Beyond walking: an indigenous protest and pilgrimage
In the predawn darkness of the Eastern Cape village of Tamboekiesvlei a dozen people gather in a circle to send up an ancient chant “Gangan Tsi, !kho /kha bi, ti Elotse ti Elotse”. A smoldering bush of imphepho passes over each participant as they pray for safety. Within the hour they will be on the road to begin a 1000km journey, a walk for memory, identity and healing.
In 2013 a group of six activists, wearing traditional skins, walked from Mossel Bay to Cape Town in what would become the annual Indigenous Liberation Walk. They believe the Khoisan should be acknowledged in the Constitution as the First Nation of South Africa and that the state should make good on its signature to the United Nations Declaration on the Rights of Indigenous Peoples (UNDRIP).
Over the years the spiritual pilgrimage has expanded. Each year the trail taken is different and this route took the group through the green hills of Fort Beaufort through the Great Karoo and the Limietberg mountains to the castle in the Mother City. It was created to spread awareness about the rights of the Indigenous Peoples of South Africa and this year two filmmakers, Sarah Summers and Kelly-Eve Koopman joined them to document the journey.
By noon on the first day of the walk, February 18, the summer heat brought temperatures as high as 36 degrees and the team had completed their first 25km stretch. No one is immune to the trials of the road, especially once blisters and sprained knees spread and there is two weeks of walking left to do. “The heat is actually worse than the distance,” said Summers.
Throughout the walk, the group split up into small teams to cover more ground. Each team of between two and four people walked at different intervals, being dropped off with a safety vehicle at different points along the route so that the group could collectively cover an average distance of between 50km and 150km per day.
Their comforts are simple after a long day of walking – shade, water, a peanut-butter sandwich. They are visibly hungry and fatigued, but filled with a sense of freedom. “The Spirit of the Walk is always testing us,” said /Ae /Uib, one of the activists.
“When you drive you don’t see all the beauty,” said veteran walker Neil Dikwex.
Yet for others the appeal of the landscape is bitter-sweet. “I wish I could be that bird” said !Xam David Isaacs. “Because he doesn’t know boundaries, he is just using the land to its fullest”.
The road provides a good opportunity for contemplation, but the emotions that surface are often raw. “Its very hard to think about all that has happened,” said Mounalis Olieslaager, reflecting on the centuries of oppression, exploitation and erasure that came with colonialism. “They speak about us but never to us. They want us to be healed but never say ‘What can we do?’”
The group asserts their cultural identity through the walk but many can remember when it was taboo. “When I was a boy and kids called me Bushman, I would beat them up, but I didn’t know why. My dad never talked about it, only when he fought with my mom would he say ‘I’m a bushman’” said !Xam. “One day I asked him hard questions and because of that I know who my tribe is, I know who I am. And I’m so lucky because most people didn’t ask their parents”.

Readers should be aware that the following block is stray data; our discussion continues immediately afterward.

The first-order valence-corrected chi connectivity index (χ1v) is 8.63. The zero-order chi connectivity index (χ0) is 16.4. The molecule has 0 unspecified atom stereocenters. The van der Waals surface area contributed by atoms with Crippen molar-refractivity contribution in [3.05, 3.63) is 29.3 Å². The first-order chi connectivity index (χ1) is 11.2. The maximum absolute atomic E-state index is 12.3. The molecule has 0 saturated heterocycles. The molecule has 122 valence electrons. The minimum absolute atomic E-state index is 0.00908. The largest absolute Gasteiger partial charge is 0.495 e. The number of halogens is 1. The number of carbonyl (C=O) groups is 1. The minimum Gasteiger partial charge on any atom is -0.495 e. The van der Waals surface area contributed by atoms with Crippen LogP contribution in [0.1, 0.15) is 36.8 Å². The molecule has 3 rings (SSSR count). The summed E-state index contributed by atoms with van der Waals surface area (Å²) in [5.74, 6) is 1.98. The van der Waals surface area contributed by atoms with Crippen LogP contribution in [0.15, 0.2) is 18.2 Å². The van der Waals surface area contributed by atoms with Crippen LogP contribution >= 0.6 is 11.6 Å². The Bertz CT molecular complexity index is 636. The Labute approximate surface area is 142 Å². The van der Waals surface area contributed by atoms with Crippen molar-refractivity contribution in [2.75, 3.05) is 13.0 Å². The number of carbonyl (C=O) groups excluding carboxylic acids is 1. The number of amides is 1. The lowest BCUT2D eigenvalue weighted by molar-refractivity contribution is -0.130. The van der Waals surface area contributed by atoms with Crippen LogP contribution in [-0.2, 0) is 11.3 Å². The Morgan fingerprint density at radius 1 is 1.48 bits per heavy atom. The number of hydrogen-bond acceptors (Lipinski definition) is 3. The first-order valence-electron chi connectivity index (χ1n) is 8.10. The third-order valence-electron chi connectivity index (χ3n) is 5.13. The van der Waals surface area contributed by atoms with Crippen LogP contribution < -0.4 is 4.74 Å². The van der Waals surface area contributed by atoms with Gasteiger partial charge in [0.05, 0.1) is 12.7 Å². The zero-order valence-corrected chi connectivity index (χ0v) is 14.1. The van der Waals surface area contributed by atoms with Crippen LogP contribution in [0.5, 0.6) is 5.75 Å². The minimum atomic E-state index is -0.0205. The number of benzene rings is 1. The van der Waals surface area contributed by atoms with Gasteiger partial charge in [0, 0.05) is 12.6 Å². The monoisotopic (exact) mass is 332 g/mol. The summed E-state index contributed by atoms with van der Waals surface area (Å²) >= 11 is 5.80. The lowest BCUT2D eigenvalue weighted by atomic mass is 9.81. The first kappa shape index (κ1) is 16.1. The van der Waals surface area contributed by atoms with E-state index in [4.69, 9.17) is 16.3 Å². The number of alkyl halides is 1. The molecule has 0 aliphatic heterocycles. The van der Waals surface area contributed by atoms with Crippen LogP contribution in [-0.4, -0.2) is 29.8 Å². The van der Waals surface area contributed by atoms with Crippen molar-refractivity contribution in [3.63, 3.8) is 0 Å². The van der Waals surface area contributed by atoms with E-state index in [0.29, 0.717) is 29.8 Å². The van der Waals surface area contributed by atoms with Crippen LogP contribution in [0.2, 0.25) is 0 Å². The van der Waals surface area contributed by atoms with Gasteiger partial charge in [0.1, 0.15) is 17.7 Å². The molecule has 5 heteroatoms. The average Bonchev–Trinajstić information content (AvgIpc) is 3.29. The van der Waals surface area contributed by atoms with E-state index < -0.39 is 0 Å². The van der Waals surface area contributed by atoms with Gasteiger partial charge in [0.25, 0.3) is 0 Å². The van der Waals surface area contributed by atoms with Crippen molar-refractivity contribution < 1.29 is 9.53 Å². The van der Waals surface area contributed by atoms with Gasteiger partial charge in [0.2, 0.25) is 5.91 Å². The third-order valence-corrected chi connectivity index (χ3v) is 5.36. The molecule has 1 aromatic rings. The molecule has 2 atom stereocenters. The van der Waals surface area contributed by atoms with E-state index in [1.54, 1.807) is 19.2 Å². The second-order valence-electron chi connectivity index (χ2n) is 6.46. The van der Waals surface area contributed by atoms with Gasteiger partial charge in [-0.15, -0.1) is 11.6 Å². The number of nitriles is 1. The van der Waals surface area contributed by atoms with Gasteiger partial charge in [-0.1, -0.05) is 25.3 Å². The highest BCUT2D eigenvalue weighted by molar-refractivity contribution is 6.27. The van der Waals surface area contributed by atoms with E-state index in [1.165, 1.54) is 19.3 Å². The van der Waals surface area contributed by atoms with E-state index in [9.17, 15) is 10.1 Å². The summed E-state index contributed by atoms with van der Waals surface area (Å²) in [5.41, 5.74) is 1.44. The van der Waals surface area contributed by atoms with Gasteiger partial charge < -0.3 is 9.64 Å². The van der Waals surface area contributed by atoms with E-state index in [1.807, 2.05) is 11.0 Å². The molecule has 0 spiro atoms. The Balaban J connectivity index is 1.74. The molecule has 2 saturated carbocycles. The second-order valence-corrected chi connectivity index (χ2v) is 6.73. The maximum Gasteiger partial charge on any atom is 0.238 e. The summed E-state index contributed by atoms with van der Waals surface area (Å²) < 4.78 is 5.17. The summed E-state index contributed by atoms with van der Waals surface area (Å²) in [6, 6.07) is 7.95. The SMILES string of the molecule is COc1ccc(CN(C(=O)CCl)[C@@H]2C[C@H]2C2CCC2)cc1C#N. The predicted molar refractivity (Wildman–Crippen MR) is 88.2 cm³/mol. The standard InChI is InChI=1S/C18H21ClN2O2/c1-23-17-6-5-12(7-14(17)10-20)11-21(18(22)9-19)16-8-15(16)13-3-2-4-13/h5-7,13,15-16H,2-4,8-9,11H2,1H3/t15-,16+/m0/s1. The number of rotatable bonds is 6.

Today he’s glad that people called him ‘Bushman’, ‘Hottentot’, ‘Gam’.
“Because at least it kept part of our identity going,” he said. “We have to dig very deep for the truth, as if we are digging for diamonds,” said Olieslaager.
It is their search for history and identity that fuels each step, and throughout their journey they interact with those passing by on the road. On one occasion they turned away a woman looking to purchase ‘muti’. She said she was searching for a cure for adultery. “We don’t do that kind of magic,” said !Xam.
“Speaking to people makes a difference because it changes their mindset so they start thinking about the world differently,” said Marius Abrahams. For Neal Hartman even the image of Khoi people walking on the national roads is not to be underestimated, “You are creating an image that is alive and a diverse representation of what a Khoi is today, so it’s no longer a dead culture”.
/Ae /Uib believes that by walking along the ancestral paths the group pulls lines of energy that connect the people and places they pass in a spiritual network. “The walk is the ritual,” he said.
“As brown South Africans we have a lot of healing to do. At a deeply spiritual level there is a lot that has to be done to push us towards a real freedom,” said Hartman.
The group would often camp or sleep on the floor whenever willing hosts would offer a roof for the night. Some hosts provided food along the way. A safety vehicle followed them the entire journey.
At the end of 12 days the journey came to a close with a ceremony at The Castle of Good Hope, the oldest colonial building in the city. Olieslaager calls it “The Castle of Pain”. The group usually walks seven times counterclockwise around the edifice, in an attempt to counteract the negative spiritual influence they believe it has on the country.
In the glaringly bright noon of March 1, the songs and prayers that filled the evenings throughout the walk are lifted for the last time outside a Khoisan kraal which was included in the castle last year to draw attention to its history. There are only a few onlookers to welcome them. The journey ends as nondescriptly as it began; except that the people in the circle are clearly changed. “You know we had such a beautiful culture. I’ll never understand what was done to us. We could have maybe saved the world by teaching them how to care for the earth and the animals”, said !Xam.
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